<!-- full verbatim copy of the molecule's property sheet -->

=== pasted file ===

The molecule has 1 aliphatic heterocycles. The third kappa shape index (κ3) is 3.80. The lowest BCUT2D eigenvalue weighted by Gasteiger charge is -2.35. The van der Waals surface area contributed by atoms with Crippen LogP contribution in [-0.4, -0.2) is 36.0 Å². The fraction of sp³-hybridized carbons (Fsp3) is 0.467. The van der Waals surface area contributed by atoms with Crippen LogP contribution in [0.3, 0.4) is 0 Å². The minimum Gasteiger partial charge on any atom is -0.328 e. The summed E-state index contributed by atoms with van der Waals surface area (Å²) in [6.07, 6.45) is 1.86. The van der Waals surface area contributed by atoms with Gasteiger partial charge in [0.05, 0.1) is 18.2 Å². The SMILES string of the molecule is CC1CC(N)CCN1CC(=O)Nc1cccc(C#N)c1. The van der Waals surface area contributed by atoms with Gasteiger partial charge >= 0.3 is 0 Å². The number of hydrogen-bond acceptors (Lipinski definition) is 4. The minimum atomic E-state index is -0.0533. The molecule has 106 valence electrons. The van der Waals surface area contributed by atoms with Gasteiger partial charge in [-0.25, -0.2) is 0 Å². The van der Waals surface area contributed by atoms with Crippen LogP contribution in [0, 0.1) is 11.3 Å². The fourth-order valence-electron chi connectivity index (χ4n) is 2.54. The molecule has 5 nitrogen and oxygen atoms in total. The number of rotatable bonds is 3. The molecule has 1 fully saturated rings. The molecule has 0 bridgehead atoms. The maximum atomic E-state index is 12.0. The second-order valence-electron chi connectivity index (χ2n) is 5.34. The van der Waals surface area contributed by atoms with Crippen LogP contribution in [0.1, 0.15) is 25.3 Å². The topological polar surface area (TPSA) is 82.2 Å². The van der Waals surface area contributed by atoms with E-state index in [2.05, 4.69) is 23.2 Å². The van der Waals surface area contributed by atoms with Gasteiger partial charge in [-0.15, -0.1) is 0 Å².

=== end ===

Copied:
The molecule has 1 aliphatic heterocycles. The third kappa shape index (κ3) is 3.80. The lowest BCUT2D eigenvalue weighted by Gasteiger charge is -2.35. The van der Waals surface area contributed by atoms with Crippen LogP contribution in [-0.4, -0.2) is 36.0 Å². The fraction of sp³-hybridized carbons (Fsp3) is 0.467. The van der Waals surface area contributed by atoms with Crippen LogP contribution in [0.3, 0.4) is 0 Å². The minimum Gasteiger partial charge on any atom is -0.328 e. The summed E-state index contributed by atoms with van der Waals surface area (Å²) in [6.07, 6.45) is 1.86. The van der Waals surface area contributed by atoms with Gasteiger partial charge in [0.05, 0.1) is 18.2 Å². The SMILES string of the molecule is CC1CC(N)CCN1CC(=O)Nc1cccc(C#N)c1. The van der Waals surface area contributed by atoms with Gasteiger partial charge >= 0.3 is 0 Å². The number of hydrogen-bond acceptors (Lipinski definition) is 4. The minimum atomic E-state index is -0.0533. The molecule has 106 valence electrons. The van der Waals surface area contributed by atoms with Gasteiger partial charge in [-0.25, -0.2) is 0 Å². The van der Waals surface area contributed by atoms with Crippen LogP contribution in [0, 0.1) is 11.3 Å². The fourth-order valence-electron chi connectivity index (χ4n) is 2.54. The molecule has 5 nitrogen and oxygen atoms in total. The number of rotatable bonds is 3. The molecule has 1 fully saturated rings. The molecule has 0 bridgehead atoms. The maximum atomic E-state index is 12.0. The second-order valence-electron chi connectivity index (χ2n) is 5.34. The van der Waals surface area contributed by atoms with Crippen LogP contribution in [0.1, 0.15) is 25.3 Å². The topological polar surface area (TPSA) is 82.2 Å². The van der Waals surface area contributed by atoms with E-state index in [2.05, 4.69) is 23.2 Å². The van der Waals surface area contributed by atoms with Gasteiger partial charge in [-0.15, -0.1) is 0 Å².